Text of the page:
Ellen in Recording Studio - Oubliette project - Jan 2017 (6)

As I walk back home along Llanbadarn Road I can see through a window in top floor flat a Christmas tree still lit and dressed. Twelfth night is long gone but I understand. The lights are a joy in all this terrible dark. On North Road too windows are decorated with garlands of fairy lights.

Sunday morning early and I see a white dog running into the entrance of the Pier Pressure. A girl is shouting, I can’t hold him. Several people crouch down and try to corral him into a corner. He wags his tail joyfully. A man arrives, lead in hand, the dog bouncing up to greet him. A couple are ahead of me making their way to their parked car. Behind them is a girl. I watch her. A large, rounded body of a girl in a sleeveless dress. Her feet pronate outwards, the heels of her shoes worn down either side. She rolls as she walks, struggling, slow. I pass her with ease. Don’t overtake me, she implores, turning her lovely big-eyed face towards me, I’m going so slow. I smile and notice the sprawling spider tattoo on her arm.

A sign in the window of Harry Daniels Funeral Directors on Mill Street reads, this business will be closed from January 6th 2017 due to retirement and unforeseen circumstances.

A robin jumps in front of me, a flash of black.

A man with a beard lumbers down the hill, walking in shadows, headphones clamped to his ears.

The tearings of a green fishing net lies as jetsam on the promenade.

Storm remains. Christmas remains. What remains.

The old man in double-breasted suit and watch fob talking passionately about a bill nobody cares about. He too rolls as he walks, his shoes, curling at the toes. Later a neat little body of a woman in tight zipped-up jacket with pink collar is hoisted onto the stool to face the camera.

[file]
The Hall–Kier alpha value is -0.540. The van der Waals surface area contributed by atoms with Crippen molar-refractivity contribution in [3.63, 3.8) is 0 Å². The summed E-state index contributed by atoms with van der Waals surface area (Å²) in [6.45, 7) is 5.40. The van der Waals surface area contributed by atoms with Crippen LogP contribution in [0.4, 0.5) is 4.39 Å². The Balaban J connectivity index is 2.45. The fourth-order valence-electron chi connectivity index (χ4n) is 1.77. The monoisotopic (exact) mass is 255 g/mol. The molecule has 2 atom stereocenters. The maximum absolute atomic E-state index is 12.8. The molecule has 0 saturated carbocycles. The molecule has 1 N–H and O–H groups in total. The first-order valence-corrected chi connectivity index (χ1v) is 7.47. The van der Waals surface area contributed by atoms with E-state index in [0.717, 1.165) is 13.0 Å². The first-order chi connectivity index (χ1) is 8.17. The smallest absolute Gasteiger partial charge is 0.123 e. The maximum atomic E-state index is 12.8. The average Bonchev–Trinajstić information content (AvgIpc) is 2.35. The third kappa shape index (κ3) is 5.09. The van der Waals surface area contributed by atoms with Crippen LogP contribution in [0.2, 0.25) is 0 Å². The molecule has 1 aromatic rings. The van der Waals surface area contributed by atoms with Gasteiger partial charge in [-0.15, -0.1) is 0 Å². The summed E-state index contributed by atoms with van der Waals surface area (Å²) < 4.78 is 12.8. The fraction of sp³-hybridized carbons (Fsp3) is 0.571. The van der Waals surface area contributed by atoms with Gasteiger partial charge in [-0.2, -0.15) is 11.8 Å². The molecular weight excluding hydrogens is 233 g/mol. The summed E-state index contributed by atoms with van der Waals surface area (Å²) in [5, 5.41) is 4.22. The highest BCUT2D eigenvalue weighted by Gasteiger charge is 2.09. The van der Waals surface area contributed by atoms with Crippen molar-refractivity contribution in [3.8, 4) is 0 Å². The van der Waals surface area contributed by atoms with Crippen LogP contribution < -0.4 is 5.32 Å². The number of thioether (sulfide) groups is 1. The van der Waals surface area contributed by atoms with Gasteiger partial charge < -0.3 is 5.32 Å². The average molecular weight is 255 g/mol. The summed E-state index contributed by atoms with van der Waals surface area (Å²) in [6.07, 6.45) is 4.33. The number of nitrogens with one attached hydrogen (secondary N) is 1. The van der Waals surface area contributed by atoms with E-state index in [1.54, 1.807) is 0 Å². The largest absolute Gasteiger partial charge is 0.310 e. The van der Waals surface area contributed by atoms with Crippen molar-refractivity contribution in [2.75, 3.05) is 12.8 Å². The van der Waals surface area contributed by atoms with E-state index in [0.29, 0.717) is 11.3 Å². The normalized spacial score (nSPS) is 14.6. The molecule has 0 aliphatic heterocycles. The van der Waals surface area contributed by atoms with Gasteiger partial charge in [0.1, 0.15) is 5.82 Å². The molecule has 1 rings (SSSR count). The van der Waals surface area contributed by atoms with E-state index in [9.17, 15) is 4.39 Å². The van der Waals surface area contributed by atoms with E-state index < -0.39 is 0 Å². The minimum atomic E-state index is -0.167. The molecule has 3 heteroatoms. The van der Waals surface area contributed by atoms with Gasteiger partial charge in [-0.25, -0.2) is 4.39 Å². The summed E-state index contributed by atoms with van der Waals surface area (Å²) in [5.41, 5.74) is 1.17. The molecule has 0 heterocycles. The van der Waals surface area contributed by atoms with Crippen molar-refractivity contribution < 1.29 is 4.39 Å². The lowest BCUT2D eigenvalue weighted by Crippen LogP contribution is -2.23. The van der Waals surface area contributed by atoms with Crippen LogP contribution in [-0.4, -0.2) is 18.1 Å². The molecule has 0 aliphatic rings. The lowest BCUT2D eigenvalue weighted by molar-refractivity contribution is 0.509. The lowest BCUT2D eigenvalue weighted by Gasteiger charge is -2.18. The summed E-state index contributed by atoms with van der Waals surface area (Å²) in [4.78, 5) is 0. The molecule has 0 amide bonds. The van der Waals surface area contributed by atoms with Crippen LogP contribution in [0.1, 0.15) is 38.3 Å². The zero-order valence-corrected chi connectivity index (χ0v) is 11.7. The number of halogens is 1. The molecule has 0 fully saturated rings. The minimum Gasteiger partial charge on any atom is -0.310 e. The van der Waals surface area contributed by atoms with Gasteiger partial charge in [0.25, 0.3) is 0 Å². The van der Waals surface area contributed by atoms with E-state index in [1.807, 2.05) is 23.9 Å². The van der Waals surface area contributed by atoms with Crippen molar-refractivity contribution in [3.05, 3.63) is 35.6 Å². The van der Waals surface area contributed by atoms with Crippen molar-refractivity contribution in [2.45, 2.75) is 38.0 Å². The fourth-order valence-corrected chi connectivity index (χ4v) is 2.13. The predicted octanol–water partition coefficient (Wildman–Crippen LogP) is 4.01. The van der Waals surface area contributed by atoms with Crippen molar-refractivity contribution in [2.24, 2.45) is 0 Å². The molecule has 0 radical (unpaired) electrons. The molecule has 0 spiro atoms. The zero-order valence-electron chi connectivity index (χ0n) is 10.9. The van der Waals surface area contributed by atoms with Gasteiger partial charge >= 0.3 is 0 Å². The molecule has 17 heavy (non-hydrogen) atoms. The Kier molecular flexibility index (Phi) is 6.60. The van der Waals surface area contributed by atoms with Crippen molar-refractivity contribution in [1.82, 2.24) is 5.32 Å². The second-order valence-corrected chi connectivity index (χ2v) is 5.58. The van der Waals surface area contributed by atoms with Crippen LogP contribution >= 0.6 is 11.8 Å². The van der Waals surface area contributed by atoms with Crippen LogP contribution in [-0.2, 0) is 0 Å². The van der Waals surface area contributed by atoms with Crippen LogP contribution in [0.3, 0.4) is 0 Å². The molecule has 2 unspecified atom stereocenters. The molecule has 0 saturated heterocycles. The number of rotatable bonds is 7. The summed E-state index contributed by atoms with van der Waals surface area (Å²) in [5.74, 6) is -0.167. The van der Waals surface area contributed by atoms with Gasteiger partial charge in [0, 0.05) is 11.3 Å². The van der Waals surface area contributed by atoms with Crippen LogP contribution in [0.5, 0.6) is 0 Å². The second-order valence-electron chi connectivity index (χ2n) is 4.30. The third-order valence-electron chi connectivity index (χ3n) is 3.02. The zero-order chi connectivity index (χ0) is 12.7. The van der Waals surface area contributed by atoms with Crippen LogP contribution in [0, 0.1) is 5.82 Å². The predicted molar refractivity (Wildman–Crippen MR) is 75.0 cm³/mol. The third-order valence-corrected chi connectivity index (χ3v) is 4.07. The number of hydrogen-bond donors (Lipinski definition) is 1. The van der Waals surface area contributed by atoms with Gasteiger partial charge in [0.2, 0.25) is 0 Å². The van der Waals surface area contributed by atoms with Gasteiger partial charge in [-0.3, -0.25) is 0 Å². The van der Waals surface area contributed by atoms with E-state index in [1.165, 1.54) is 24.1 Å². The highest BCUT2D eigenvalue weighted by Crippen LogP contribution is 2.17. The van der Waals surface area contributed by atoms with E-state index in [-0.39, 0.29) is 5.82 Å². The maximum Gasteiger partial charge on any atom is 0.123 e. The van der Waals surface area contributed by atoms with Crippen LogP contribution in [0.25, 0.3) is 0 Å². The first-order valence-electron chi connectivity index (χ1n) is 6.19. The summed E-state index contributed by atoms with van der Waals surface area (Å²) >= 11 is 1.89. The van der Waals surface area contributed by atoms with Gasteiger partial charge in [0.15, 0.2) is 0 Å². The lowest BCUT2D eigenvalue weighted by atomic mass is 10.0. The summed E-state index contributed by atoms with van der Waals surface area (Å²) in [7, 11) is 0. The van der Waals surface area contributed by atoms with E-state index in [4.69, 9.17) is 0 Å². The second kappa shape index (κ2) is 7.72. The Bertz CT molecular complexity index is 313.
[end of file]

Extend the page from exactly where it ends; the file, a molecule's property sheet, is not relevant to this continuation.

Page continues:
No wind this morning. A light misting of rain. I stop to hear the sea. What remains?


glove at harbour (2)

The wind helps. For all its violence, and I was almost lifted off my feet by it, it sobers me, focussing my mind on the moment in an attempt to withstand its force. And the moon. I love to walk in the light of the moon. It is eerie, too sharp, too attentive. It throws white shadows upon the sea, and the clouds become ominous flying ships in its glare, scudding across the sky. No one is out, except for one man who comes out of the darkness at me, down the hill from the Castle, his plastic bag of Spar groceries flapping in the wind. I say good morning but my voice is swallowed up, lost.

Two visits to the dentist yesterday. I was not brave. It is the sound of the tools, that terrible screeching in one’s head. Makes my body goes rigid. It is the having to give over control. And yet they are gentle. The hygienist and the dentist. Both treating my unwilling mouth with tenderness. The feel of the rubber glove against my gums. Does it hurt? No, not really, I just expect it to. Relax. The crown is lifted. Off. I feel denuded, my tongue aches to search out the tooth beneath. No. I listen as he cleans it up. Carefully, minutely. A caring man, I think. He used to come and do Cis’s false teeth, he told me. I can imagine. Detailed work. A man with glasses, a beard and short, thick upper arms. He smiles with his whole face. All done. All done. I am grateful. Back in place, re-cemented. Another thirty years? Who knows.

The sound piece is almost done. I loved doing it. The reach of the voice. The control, the managing of sound. I liked working with him. Another gentle man, for all his fourteen stone. They spoke of rugby, naturally.

Five out of ten today. An improvement. You just have to be in it. Know it, own it, withstand it and it will pass. It will pass.


Wedding W & C